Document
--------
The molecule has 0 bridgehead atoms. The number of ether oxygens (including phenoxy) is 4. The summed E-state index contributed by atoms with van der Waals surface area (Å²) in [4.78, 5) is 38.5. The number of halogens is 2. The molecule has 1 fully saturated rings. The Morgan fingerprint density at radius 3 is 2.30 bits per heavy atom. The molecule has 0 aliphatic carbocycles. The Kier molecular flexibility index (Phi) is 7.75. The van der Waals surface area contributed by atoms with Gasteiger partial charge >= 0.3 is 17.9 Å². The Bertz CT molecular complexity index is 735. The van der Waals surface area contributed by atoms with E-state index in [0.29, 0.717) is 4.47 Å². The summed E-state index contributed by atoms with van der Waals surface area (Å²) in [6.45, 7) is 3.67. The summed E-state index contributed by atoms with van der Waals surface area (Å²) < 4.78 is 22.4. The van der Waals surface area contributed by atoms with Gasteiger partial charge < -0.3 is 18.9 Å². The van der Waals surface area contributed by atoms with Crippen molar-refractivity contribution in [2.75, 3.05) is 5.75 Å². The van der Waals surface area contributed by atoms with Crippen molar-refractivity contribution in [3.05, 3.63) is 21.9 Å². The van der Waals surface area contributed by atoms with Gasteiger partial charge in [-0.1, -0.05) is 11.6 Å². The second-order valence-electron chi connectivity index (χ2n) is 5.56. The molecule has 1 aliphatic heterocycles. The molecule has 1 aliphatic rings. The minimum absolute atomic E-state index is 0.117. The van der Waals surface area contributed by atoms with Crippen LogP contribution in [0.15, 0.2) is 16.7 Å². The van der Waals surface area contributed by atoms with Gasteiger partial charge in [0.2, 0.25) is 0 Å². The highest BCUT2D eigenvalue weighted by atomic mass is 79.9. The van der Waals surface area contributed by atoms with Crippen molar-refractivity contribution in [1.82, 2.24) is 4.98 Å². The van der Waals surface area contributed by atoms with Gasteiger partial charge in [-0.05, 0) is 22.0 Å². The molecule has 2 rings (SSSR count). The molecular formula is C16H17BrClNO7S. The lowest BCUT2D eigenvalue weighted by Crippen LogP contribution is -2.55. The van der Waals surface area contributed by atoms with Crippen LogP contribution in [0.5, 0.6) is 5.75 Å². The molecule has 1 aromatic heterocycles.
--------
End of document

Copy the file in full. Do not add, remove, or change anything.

The molecule has 0 bridgehead atoms. The number of ether oxygens (including phenoxy) is 4. The summed E-state index contributed by atoms with van der Waals surface area (Å²) in [4.78, 5) is 38.5. The number of halogens is 2. The molecule has 1 fully saturated rings. The Morgan fingerprint density at radius 3 is 2.30 bits per heavy atom. The molecule has 0 aliphatic carbocycles. The Kier molecular flexibility index (Phi) is 7.75. The van der Waals surface area contributed by atoms with Gasteiger partial charge >= 0.3 is 17.9 Å². The Bertz CT molecular complexity index is 735. The van der Waals surface area contributed by atoms with E-state index in [0.29, 0.717) is 4.47 Å². The summed E-state index contributed by atoms with van der Waals surface area (Å²) in [6.45, 7) is 3.67. The summed E-state index contributed by atoms with van der Waals surface area (Å²) < 4.78 is 22.4. The van der Waals surface area contributed by atoms with Gasteiger partial charge < -0.3 is 18.9 Å². The van der Waals surface area contributed by atoms with Crippen molar-refractivity contribution in [2.75, 3.05) is 5.75 Å². The van der Waals surface area contributed by atoms with Crippen molar-refractivity contribution in [3.05, 3.63) is 21.9 Å². The van der Waals surface area contributed by atoms with Gasteiger partial charge in [-0.1, -0.05) is 11.6 Å². The second-order valence-electron chi connectivity index (χ2n) is 5.56. The molecule has 1 aliphatic heterocycles. The molecule has 1 aliphatic rings. The minimum absolute atomic E-state index is 0.117. The van der Waals surface area contributed by atoms with Crippen LogP contribution in [0.15, 0.2) is 16.7 Å². The van der Waals surface area contributed by atoms with Gasteiger partial charge in [0.2, 0.25) is 0 Å². The highest BCUT2D eigenvalue weighted by atomic mass is 79.9. The van der Waals surface area contributed by atoms with Crippen molar-refractivity contribution in [1.82, 2.24) is 4.98 Å². The van der Waals surface area contributed by atoms with Gasteiger partial charge in [-0.05, 0) is 22.0 Å². The molecule has 2 rings (SSSR count). The molecular formula is C16H17BrClNO7S. The lowest BCUT2D eigenvalue weighted by Crippen LogP contribution is -2.55. The van der Waals surface area contributed by atoms with Crippen LogP contribution in [0.5, 0.6) is 5.75 Å². The molecule has 1 aromatic heterocycles.